Wawel Hill has joined world-renowned museums like the Louvre, the Musee d’Orsay and the Tower of London in security consciousness. Now, tourists entering the castle have to cross a metal detector gate and have their personal belongings X-rayed.The gates are installed at the Berecci entrance (western wall of the castle) to prevent people from bringing in firearms and sharp or potentially dangerous objects, such as baseball bats, explosives, and flammable or toxic substances.
“Museums and objects of national historical value, like Wawel, are now in jeopardy of terrorism or vandalism. The control gate system will minimize this threat, enabling everyone to enjoy the beautiful architecture and art in peace,” comments Przemyslaw Nowogorski, assistant director of the Ministry of Culture and National Heritage.To diminish inconveniences and potential crowds, the ticket offices and tourist center will open earlier. Visitors can also leave their belongings in a free locker around Wawel Hill. So far, swift entrance checks have ensured that lines remain shorter.”Tourists don’t have anything against being checked,” said one of the guards. “They understand that this is how it has to be. For now, we haven’t found anything dangerous among personal possessions. Well, maybe two or three tourists had pocket knives. But these have to be deposited, too.” This year, at least 500,000 visitors have already come to Wawel Castle.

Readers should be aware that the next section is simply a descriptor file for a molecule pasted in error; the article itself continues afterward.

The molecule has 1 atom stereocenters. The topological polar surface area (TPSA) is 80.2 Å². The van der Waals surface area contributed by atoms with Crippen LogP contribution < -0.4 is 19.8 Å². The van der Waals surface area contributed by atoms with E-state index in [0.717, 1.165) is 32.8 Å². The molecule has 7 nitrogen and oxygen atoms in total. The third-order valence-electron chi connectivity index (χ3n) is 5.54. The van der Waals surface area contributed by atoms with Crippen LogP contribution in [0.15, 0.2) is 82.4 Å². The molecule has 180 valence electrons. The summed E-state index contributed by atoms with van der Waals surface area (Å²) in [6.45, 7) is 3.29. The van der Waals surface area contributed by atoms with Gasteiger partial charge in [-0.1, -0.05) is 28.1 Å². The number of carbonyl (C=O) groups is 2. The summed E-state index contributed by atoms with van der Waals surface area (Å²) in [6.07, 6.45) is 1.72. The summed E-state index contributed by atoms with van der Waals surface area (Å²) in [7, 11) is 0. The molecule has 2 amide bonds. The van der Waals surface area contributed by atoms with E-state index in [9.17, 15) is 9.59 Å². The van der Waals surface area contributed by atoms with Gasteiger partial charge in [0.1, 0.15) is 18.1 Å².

Last year it received around 1 mln tourists. The need for security is obvious, for both the castle and the visitors themselves. Though now quite safe, before a monitoring system was installed in 2001 pickpockets used to roam Wawel Hill. The museum staff unanimously agrees that the very sight of the gates is enough to keep people from mischief.”I hope that we’ll never face a situation when the gates prove to be an essential means of security rather than a standard measure of precaution,” said Jan Ostrowski, the castle director.